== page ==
Celebrate Global Day of Parents 2018

Posted by Arpita Dutt on 1 June, 2018

1 June 2018 marks Global Day of Parents – a day declared by the UN General Assembly in 2012 which aims to honour parents and their commitment to nurturing and raising children throughout the world.

In my field as an employment lawyer acting for individuals, I have often had to explain to clients that being a parent is not itself a “protected characteristic” to claim discrimination. As such, whilst many employees may feel that their parenting responsibilities puts them at a disadvantage in the workplace (being side-lined for promotions, or viewed as being uncommitted and uninterested in their careers), their only course of action usually turns on establishing sex discrimination. This means that it is not always the easiest case to put forward, and for men, it can be tortuous.

So what is the UK doing to help and protect families in an employment law context? What (if anything) is likely to change?

  • The introduction of Shared Parental Leave allows both men and women to tag out of a woman’s right to maternity leave and share the childcare responsibilities for the first 50 weeks (either separately or concurrently) after the mother has taken the compulsory period of 2 weeks’ maternity leave. Whilst I know a few friends who have taken up this right (usually at the end of maternity leave when baby becomes more fun), shared parental leave take-up may be as low as 2%. Until uptake increases, stereotypical childcare perceptions of women bringing up the family are unlikely to change in the workplace.
  • Since 30 June 2014, all employees with at least 26 weeks’ of continuous service can make a flexible working request. This is a useful tool for working parents who may need a flexible working arrangement in order to balance work and family life. Employers have a wide scope to reject such requests and the penalties for an employer’s failure to agree to a flexible working request are limited.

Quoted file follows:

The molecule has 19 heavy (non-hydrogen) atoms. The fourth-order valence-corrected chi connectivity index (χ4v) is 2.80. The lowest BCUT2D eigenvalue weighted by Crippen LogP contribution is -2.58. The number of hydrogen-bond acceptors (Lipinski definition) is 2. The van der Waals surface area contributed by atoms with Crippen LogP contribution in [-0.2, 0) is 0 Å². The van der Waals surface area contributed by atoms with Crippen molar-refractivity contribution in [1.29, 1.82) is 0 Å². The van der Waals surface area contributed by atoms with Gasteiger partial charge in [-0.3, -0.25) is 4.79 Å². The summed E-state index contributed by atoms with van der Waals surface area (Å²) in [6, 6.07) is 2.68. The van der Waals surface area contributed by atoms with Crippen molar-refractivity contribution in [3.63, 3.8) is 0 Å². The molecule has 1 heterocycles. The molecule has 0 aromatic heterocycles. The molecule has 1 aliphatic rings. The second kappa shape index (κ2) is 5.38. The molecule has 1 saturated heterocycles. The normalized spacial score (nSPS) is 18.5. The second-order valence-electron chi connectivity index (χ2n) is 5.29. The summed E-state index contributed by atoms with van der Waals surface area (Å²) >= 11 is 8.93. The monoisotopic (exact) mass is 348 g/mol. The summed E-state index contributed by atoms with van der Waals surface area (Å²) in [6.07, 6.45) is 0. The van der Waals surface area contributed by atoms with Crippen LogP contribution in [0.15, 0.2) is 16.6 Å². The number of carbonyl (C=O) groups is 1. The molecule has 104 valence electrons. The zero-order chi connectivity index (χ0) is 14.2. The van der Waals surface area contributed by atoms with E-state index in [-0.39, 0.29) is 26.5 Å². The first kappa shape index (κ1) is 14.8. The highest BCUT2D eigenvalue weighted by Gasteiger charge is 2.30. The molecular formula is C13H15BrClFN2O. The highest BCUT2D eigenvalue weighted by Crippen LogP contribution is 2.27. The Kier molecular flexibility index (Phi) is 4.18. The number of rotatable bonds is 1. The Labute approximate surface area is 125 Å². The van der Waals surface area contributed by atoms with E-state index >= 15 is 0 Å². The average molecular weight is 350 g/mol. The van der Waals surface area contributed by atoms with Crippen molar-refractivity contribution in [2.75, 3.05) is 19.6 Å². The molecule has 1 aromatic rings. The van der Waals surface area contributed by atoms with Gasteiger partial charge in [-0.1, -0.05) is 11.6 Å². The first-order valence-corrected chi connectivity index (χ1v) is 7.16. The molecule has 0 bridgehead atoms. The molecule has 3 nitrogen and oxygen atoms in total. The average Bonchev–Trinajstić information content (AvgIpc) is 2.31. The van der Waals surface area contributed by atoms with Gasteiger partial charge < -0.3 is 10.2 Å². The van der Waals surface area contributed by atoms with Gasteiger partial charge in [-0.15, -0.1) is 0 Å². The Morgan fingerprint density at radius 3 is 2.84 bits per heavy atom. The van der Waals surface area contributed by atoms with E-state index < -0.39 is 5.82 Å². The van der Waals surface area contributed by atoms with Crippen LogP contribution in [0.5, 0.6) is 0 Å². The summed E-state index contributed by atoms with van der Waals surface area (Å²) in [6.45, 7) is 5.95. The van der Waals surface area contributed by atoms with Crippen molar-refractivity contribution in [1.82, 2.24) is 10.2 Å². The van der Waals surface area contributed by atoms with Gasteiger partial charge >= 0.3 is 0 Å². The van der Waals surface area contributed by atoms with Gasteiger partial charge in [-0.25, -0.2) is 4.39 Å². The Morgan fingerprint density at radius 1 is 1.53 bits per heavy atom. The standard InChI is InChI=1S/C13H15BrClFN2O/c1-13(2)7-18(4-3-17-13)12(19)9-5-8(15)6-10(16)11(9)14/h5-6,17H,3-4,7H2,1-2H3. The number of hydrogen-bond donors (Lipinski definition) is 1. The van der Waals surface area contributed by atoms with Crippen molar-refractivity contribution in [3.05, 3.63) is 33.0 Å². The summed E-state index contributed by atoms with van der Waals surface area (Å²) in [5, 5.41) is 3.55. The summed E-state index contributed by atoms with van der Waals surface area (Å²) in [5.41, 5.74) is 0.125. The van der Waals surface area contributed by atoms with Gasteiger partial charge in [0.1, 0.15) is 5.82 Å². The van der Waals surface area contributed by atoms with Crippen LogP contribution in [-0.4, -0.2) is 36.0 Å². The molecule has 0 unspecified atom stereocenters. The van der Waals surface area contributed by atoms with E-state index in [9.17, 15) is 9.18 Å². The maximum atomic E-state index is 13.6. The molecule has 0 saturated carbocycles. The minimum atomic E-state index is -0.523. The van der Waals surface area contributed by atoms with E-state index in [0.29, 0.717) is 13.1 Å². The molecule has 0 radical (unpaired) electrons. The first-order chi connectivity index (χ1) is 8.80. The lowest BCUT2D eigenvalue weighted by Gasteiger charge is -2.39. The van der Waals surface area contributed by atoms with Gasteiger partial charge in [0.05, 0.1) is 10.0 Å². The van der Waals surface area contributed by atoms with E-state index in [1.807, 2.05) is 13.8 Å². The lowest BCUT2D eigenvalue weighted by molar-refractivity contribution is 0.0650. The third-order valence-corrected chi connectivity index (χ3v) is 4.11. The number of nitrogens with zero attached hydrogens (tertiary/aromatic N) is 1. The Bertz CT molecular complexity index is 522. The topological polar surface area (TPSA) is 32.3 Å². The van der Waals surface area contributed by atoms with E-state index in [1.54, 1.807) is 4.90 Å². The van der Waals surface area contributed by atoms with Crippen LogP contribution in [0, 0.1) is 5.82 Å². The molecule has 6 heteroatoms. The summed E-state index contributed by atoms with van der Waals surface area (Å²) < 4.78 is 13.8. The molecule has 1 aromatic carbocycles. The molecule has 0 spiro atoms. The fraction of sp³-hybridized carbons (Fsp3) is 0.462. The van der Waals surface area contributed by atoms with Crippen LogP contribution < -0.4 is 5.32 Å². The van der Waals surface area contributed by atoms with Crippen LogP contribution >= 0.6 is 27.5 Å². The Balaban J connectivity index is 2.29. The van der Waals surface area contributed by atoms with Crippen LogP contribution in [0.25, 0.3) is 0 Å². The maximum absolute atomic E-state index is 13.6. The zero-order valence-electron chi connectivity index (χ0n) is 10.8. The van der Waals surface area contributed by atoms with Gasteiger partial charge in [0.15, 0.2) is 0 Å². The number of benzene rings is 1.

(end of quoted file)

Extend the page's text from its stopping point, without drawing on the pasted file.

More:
• Parental leave is available to some working parents and allows for up to 13 weeks unpaid leave for each child up to the age of 18 years old (although only a maximum of 4 weeks can be taken each year).

What more could the UK do to improve family rights?

  • Consider introducing “parenthood” as a protected characteristic under the Equality Act.
  • Extend the time limit for submitting claims for maternity and/or pregnancy discrimination from three months to six months. Evidence shows that the current time limit has a deterrent effect on the ability of pregnant women and new mums to access justice. This is unsurprising given that the focus is on the health and welfare of the mother and new baby, and not on litigation at this time.
  • Dispense with maternity and paternity leave and have one “family” leave right so that both men and women can choose who looks after the baby.
  • An alternative to a general “family leave” is to increase the duration and pay of paternity leave so that the options for childcare are more evenly distributed between parents (not just women). The present maximum of two weeks’ paternity leave is inadequate.
  • A small step that everyone can do today is to recognise the importance of parents, whether biological, non-biological, grandparents, foster parents, adoptive parents, step parents or anyone else who plays a role in shaping children’s lives.

Given that the UN’s Sustainable Development Agenda aims to end poverty, promote equal economic prosperity, social development, wellbeing and protect the environment, it is clear that the importance of the ‘family’ is key to the UN’s ambitions.

Creating a more supportive atmosphere for parents and carers can only lead to a more cohesive, happier and productive workforce, and society.

​Emily Plosker is a Senior Associate at leading employment law firm ​BDBF